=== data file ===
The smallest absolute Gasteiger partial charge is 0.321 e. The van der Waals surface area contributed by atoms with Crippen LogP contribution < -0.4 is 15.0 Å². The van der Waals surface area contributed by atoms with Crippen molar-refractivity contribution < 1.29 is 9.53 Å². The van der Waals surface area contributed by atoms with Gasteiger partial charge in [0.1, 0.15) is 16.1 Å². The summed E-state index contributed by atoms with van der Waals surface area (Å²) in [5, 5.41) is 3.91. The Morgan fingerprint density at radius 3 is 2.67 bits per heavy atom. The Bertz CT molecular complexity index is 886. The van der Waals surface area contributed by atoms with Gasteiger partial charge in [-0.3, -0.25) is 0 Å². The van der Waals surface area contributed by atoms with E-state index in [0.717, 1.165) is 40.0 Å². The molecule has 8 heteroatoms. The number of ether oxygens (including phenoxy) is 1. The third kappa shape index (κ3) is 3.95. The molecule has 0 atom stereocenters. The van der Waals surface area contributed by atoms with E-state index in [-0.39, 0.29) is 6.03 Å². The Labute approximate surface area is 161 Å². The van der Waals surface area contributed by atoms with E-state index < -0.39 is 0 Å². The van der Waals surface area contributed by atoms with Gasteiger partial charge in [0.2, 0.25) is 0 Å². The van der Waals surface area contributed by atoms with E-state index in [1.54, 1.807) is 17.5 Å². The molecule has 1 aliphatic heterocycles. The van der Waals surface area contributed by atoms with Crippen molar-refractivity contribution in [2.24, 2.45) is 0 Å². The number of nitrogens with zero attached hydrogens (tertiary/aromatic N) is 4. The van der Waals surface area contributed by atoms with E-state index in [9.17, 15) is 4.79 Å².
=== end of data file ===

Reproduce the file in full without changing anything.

The smallest absolute Gasteiger partial charge is 0.321 e. The van der Waals surface area contributed by atoms with Crippen LogP contribution < -0.4 is 15.0 Å². The van der Waals surface area contributed by atoms with Crippen molar-refractivity contribution < 1.29 is 9.53 Å². The van der Waals surface area contributed by atoms with Gasteiger partial charge in [0.1, 0.15) is 16.1 Å². The summed E-state index contributed by atoms with van der Waals surface area (Å²) in [5, 5.41) is 3.91. The Morgan fingerprint density at radius 3 is 2.67 bits per heavy atom. The Bertz CT molecular complexity index is 886. The van der Waals surface area contributed by atoms with Gasteiger partial charge in [-0.3, -0.25) is 0 Å². The van der Waals surface area contributed by atoms with E-state index in [0.717, 1.165) is 40.0 Å². The molecule has 8 heteroatoms. The number of ether oxygens (including phenoxy) is 1. The third kappa shape index (κ3) is 3.95. The molecule has 0 atom stereocenters. The van der Waals surface area contributed by atoms with E-state index in [-0.39, 0.29) is 6.03 Å². The Labute approximate surface area is 161 Å². The van der Waals surface area contributed by atoms with E-state index < -0.39 is 0 Å². The van der Waals surface area contributed by atoms with Gasteiger partial charge in [0.2, 0.25) is 0 Å². The van der Waals surface area contributed by atoms with E-state index in [1.54, 1.807) is 17.5 Å². The molecule has 1 aliphatic heterocycles. The van der Waals surface area contributed by atoms with Crippen molar-refractivity contribution in [2.24, 2.45) is 0 Å². The number of nitrogens with zero attached hydrogens (tertiary/aromatic N) is 4. The van der Waals surface area contributed by atoms with E-state index in [9.17, 15) is 4.79 Å².